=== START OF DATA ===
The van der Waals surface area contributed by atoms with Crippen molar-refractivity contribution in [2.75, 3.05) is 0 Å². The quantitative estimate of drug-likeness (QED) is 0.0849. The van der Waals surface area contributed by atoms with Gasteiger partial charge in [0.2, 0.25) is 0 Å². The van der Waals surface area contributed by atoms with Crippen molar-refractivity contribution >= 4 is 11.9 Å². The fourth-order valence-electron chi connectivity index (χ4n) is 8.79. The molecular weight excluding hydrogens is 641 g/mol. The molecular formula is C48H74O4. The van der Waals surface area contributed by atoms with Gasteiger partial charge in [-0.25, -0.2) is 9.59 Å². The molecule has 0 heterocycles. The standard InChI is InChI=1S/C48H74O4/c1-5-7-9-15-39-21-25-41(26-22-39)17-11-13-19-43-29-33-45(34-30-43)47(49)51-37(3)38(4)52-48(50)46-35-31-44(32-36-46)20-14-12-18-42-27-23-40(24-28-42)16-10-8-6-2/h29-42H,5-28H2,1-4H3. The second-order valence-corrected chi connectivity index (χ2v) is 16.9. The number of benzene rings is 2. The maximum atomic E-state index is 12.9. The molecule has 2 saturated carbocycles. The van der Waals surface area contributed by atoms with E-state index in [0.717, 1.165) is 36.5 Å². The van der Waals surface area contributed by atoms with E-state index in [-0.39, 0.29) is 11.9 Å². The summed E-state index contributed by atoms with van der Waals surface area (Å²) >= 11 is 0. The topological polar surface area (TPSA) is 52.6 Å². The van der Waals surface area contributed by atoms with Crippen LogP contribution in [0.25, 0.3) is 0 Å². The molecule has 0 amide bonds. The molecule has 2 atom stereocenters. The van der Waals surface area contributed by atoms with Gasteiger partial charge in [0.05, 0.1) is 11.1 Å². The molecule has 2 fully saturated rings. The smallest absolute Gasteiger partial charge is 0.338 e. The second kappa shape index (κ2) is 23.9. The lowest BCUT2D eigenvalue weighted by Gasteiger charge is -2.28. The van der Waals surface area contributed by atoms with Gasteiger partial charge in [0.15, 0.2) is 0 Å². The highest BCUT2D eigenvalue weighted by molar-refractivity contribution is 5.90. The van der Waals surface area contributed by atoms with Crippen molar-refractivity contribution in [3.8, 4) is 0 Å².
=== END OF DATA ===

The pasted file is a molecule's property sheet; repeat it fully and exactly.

The van der Waals surface area contributed by atoms with Crippen molar-refractivity contribution in [2.75, 3.05) is 0 Å². The quantitative estimate of drug-likeness (QED) is 0.0849. The van der Waals surface area contributed by atoms with Gasteiger partial charge in [0.2, 0.25) is 0 Å². The van der Waals surface area contributed by atoms with Crippen molar-refractivity contribution >= 4 is 11.9 Å². The fourth-order valence-electron chi connectivity index (χ4n) is 8.79. The molecular weight excluding hydrogens is 641 g/mol. The molecular formula is C48H74O4. The van der Waals surface area contributed by atoms with Gasteiger partial charge in [-0.25, -0.2) is 9.59 Å². The molecule has 0 heterocycles. The standard InChI is InChI=1S/C48H74O4/c1-5-7-9-15-39-21-25-41(26-22-39)17-11-13-19-43-29-33-45(34-30-43)47(49)51-37(3)38(4)52-48(50)46-35-31-44(32-36-46)20-14-12-18-42-27-23-40(24-28-42)16-10-8-6-2/h29-42H,5-28H2,1-4H3. The second-order valence-corrected chi connectivity index (χ2v) is 16.9. The number of benzene rings is 2. The maximum atomic E-state index is 12.9. The molecule has 2 saturated carbocycles. The van der Waals surface area contributed by atoms with E-state index in [0.717, 1.165) is 36.5 Å². The van der Waals surface area contributed by atoms with E-state index in [-0.39, 0.29) is 11.9 Å². The summed E-state index contributed by atoms with van der Waals surface area (Å²) >= 11 is 0. The topological polar surface area (TPSA) is 52.6 Å². The van der Waals surface area contributed by atoms with Crippen LogP contribution in [0.25, 0.3) is 0 Å². The molecule has 0 amide bonds. The molecule has 2 atom stereocenters. The van der Waals surface area contributed by atoms with Gasteiger partial charge in [0.05, 0.1) is 11.1 Å². The molecule has 2 fully saturated rings. The smallest absolute Gasteiger partial charge is 0.338 e. The second kappa shape index (κ2) is 23.9. The lowest BCUT2D eigenvalue weighted by Gasteiger charge is -2.28. The van der Waals surface area contributed by atoms with Gasteiger partial charge in [0.15, 0.2) is 0 Å². The highest BCUT2D eigenvalue weighted by molar-refractivity contribution is 5.90. The van der Waals surface area contributed by atoms with Crippen molar-refractivity contribution in [3.8, 4) is 0 Å².